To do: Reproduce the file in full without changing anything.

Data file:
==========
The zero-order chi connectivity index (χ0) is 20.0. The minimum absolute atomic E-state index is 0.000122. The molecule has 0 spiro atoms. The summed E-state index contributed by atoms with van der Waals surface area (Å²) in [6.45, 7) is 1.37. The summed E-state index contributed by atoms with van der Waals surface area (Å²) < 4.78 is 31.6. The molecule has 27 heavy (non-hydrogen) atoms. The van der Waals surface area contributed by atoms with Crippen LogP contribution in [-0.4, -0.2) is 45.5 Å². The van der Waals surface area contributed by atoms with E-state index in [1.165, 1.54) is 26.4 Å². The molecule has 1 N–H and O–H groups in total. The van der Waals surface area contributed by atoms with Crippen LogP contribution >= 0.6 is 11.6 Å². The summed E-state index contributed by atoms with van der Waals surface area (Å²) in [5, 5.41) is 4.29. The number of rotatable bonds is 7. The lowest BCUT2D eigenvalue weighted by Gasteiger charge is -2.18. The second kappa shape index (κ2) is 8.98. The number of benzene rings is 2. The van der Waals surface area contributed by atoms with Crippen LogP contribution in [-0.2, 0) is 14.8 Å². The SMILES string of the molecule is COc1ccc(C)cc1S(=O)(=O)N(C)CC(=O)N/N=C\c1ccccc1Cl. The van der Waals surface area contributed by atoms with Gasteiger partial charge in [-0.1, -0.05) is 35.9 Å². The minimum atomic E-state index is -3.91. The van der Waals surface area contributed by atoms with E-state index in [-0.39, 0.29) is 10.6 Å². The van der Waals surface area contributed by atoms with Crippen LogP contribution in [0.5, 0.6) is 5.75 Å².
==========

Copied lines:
The zero-order chi connectivity index (χ0) is 20.0. The minimum absolute atomic E-state index is 0.000122. The molecule has 0 spiro atoms. The summed E-state index contributed by atoms with van der Waals surface area (Å²) in [6.45, 7) is 1.37. The summed E-state index contributed by atoms with van der Waals surface area (Å²) < 4.78 is 31.6. The molecule has 27 heavy (non-hydrogen) atoms. The van der Waals surface area contributed by atoms with Crippen LogP contribution in [-0.4, -0.2) is 45.5 Å². The van der Waals surface area contributed by atoms with E-state index in [1.165, 1.54) is 26.4 Å². The molecule has 1 N–H and O–H groups in total. The van der Waals surface area contributed by atoms with Crippen LogP contribution >= 0.6 is 11.6 Å². The summed E-state index contributed by atoms with van der Waals surface area (Å²) in [5, 5.41) is 4.29. The number of rotatable bonds is 7. The lowest BCUT2D eigenvalue weighted by Gasteiger charge is -2.18. The second kappa shape index (κ2) is 8.98. The number of benzene rings is 2. The van der Waals surface area contributed by atoms with Crippen LogP contribution in [-0.2, 0) is 14.8 Å². The SMILES string of the molecule is COc1ccc(C)cc1S(=O)(=O)N(C)CC(=O)N/N=C\c1ccccc1Cl. The van der Waals surface area contributed by atoms with Gasteiger partial charge in [-0.1, -0.05) is 35.9 Å². The minimum atomic E-state index is -3.91. The van der Waals surface area contributed by atoms with E-state index in [-0.39, 0.29) is 10.6 Å². The van der Waals surface area contributed by atoms with Crippen LogP contribution in [0.5, 0.6) is 5.75 Å².